I am one of those people who firmly believe FEMA and/or the National Guard should have been in New Orleans as soon as the wind began to die down. However, a great misconception most people have is the flooding started around the time the storm peaked.
Here’s what I wrote around 3:00 AM EDT Tuesday morning. By then the storm had moved north and New Orleans no longer had hurricane conditions.
Rick Sanchez was on the air, speaking by phone with someone from Tulane Hospital in New Orleans. The hospital’s spokesperson was talking about water – rising water.
The hospital had seen no real flooding while Hurricane Katrina passed by, but tonight, water had begun rushing in and it was rising at an alarming rate.
I could hear the fear in her voice as she described the water level rising an inch every five minutes. That’s a foot an hour. Already there was six feet of water outside the hospital. Soon, water would reach the level of their emergency generators on the second floor.
Sanchez was taken aback. I’m not sure he originally understood what she was saying. It was so unexpected – so out of context.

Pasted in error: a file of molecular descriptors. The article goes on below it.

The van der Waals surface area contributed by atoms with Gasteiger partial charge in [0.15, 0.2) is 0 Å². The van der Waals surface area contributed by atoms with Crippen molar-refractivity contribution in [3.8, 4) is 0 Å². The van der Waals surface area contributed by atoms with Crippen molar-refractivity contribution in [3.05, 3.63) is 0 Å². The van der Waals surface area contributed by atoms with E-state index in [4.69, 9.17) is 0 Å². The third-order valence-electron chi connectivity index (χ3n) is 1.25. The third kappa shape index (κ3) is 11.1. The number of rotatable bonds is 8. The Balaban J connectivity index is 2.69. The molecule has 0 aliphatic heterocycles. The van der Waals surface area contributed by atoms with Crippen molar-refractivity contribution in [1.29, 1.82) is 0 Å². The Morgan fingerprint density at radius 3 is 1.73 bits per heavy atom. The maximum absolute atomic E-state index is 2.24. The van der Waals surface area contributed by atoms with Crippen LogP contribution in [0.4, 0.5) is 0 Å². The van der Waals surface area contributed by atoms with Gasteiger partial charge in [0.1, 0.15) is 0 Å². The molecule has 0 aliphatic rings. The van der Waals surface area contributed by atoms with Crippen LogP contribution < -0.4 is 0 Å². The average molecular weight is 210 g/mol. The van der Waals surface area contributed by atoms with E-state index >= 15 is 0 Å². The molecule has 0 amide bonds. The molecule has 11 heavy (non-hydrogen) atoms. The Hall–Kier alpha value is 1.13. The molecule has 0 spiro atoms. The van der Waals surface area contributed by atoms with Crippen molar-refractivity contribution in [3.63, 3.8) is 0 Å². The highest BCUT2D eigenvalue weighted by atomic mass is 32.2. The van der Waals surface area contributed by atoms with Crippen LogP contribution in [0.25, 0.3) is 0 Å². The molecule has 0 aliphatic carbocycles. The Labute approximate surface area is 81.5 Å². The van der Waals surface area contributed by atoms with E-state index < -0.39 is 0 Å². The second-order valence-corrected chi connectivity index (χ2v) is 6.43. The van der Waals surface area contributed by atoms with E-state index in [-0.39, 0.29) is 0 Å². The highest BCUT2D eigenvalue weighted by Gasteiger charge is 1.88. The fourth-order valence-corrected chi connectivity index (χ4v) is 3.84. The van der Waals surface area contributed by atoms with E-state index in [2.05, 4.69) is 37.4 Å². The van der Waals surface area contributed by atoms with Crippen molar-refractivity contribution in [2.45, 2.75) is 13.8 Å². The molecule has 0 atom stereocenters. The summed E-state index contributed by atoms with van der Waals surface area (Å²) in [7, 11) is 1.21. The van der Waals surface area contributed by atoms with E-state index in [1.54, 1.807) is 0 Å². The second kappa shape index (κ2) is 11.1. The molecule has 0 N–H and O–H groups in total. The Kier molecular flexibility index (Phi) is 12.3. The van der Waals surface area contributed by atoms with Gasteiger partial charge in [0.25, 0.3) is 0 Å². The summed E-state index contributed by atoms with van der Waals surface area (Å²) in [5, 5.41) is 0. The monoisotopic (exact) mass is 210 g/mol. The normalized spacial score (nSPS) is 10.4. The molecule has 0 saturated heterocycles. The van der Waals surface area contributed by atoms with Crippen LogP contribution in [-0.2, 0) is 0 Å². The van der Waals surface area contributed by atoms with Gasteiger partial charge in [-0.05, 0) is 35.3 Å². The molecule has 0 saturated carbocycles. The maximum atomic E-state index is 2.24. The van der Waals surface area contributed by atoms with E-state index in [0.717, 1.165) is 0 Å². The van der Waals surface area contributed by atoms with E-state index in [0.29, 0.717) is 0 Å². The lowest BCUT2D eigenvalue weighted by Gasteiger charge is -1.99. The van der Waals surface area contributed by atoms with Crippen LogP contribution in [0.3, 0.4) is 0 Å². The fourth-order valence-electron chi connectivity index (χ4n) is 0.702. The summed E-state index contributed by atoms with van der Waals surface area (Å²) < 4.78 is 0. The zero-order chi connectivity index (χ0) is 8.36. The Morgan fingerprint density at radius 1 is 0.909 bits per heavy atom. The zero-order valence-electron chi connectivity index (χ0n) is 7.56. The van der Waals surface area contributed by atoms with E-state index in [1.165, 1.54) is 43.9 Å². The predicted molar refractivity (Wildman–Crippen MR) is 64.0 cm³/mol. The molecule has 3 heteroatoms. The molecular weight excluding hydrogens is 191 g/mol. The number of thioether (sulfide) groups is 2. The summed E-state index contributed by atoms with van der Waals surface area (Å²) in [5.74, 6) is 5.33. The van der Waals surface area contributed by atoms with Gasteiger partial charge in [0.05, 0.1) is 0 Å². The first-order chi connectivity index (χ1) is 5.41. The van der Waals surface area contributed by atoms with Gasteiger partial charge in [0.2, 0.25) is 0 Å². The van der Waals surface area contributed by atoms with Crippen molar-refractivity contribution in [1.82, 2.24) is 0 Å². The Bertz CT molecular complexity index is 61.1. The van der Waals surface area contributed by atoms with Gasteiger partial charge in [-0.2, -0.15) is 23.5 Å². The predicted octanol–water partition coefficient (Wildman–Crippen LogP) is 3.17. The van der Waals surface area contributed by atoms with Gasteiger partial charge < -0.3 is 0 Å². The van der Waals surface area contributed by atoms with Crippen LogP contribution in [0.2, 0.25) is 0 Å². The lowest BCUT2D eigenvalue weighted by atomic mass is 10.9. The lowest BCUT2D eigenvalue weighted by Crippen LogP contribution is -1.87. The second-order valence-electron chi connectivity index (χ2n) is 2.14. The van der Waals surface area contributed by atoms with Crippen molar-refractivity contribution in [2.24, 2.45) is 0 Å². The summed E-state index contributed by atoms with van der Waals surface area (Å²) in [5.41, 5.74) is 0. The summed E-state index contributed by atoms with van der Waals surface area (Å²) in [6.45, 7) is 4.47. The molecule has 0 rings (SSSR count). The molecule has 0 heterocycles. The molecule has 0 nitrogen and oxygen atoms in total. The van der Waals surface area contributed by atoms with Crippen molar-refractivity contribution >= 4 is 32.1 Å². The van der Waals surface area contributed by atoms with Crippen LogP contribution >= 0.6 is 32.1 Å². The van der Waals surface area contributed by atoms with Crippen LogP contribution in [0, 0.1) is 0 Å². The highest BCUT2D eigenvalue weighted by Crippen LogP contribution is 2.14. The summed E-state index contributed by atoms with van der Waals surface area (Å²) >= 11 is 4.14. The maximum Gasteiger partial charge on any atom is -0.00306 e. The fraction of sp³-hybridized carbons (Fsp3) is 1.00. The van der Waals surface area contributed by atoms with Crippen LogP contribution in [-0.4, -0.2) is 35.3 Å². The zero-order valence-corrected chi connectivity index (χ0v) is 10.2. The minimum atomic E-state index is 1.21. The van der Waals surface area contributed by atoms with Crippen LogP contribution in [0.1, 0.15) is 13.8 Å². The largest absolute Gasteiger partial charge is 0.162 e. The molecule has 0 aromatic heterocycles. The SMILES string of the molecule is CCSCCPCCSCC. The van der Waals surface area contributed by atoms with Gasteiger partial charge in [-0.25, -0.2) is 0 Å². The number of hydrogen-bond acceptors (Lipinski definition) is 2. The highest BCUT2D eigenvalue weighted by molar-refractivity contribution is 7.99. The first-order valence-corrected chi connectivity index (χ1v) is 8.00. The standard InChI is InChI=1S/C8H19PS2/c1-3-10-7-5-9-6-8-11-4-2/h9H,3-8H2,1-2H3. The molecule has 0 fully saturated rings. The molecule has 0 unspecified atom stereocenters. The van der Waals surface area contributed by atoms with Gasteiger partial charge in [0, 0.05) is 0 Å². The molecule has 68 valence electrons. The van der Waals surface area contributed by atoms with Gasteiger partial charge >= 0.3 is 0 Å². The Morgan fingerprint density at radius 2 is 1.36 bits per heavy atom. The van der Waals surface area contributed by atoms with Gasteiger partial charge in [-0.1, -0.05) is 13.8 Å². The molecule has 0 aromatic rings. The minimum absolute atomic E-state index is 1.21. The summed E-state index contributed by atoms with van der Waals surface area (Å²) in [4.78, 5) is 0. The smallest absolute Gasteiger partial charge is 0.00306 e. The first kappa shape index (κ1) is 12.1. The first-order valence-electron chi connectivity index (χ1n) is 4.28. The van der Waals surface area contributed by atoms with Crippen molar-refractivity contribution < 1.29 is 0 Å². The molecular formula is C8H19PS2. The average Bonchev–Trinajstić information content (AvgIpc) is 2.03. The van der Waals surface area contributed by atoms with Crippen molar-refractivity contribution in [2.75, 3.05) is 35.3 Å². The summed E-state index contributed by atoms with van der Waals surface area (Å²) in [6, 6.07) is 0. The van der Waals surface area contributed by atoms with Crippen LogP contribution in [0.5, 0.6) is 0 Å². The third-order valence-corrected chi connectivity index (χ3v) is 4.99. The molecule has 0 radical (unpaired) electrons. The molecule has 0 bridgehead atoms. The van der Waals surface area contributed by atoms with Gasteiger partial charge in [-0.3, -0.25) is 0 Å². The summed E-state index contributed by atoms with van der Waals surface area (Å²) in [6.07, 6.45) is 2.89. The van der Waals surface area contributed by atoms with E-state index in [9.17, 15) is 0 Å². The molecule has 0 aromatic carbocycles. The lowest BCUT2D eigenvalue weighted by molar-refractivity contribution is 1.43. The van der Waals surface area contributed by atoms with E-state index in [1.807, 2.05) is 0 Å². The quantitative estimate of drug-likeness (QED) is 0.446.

She said a levee keeping Lake Ponchartrain out of New Orleans had been breached. The cut in the levee was two blocks long and water was rushing in unimpeded. Even if there were pumps working, and she wasn’t sure there were, they wouldn’t be able to keep up with this deluge.
On CNN, Rick Sanchez kept asking questions, but it was obvious this woman wanted to get off the phone. Speaking to him wasn’t going to help her.
I heard terror in her voice.
The hospital had to get its patients out. Its patients were by and large critical. The only way to move them would be by helicopter and FEMA would be needed for that.
The other all news stations are in their usual reruns. I have no way of knowing if this is true. If it is, this is New Orleans’ worst fears are realized. Lake Ponchartrain could inundate the city.
As far as I can tell, that was the first national report of flooding in New Orleans.
From Editor & Publisher: On Sunday’s “Meet the Press,” Homeland Security chief Michael Chertoff told Tim Russert that one reason for the delay in rushing federal aid to the Gulf Coast was that “everyone” thought the crisis had passed when the storm left town: “I remember on Tuesday morning picking up newspapers and I saw headlines, ‘New Orleans Dodged The Bullet.'”
So, maybe that was what Chertoff thought on Tuesday… but where was he on Monday? Even before the flooding, New Orleans was in great need. The city was without power. Windows were blown out all over the city. Buildings had been destroyed. People were homeless or were housed in shelters with no food, water or sanitary facilities.
Yes, the flooding came late, but wasn’t anyone there surveying the damage or deciding what kind of support the city would need before then? Even before the flooding, the city had suffered a tragedy.
Why was he depending on newspapers (or any media) for his information?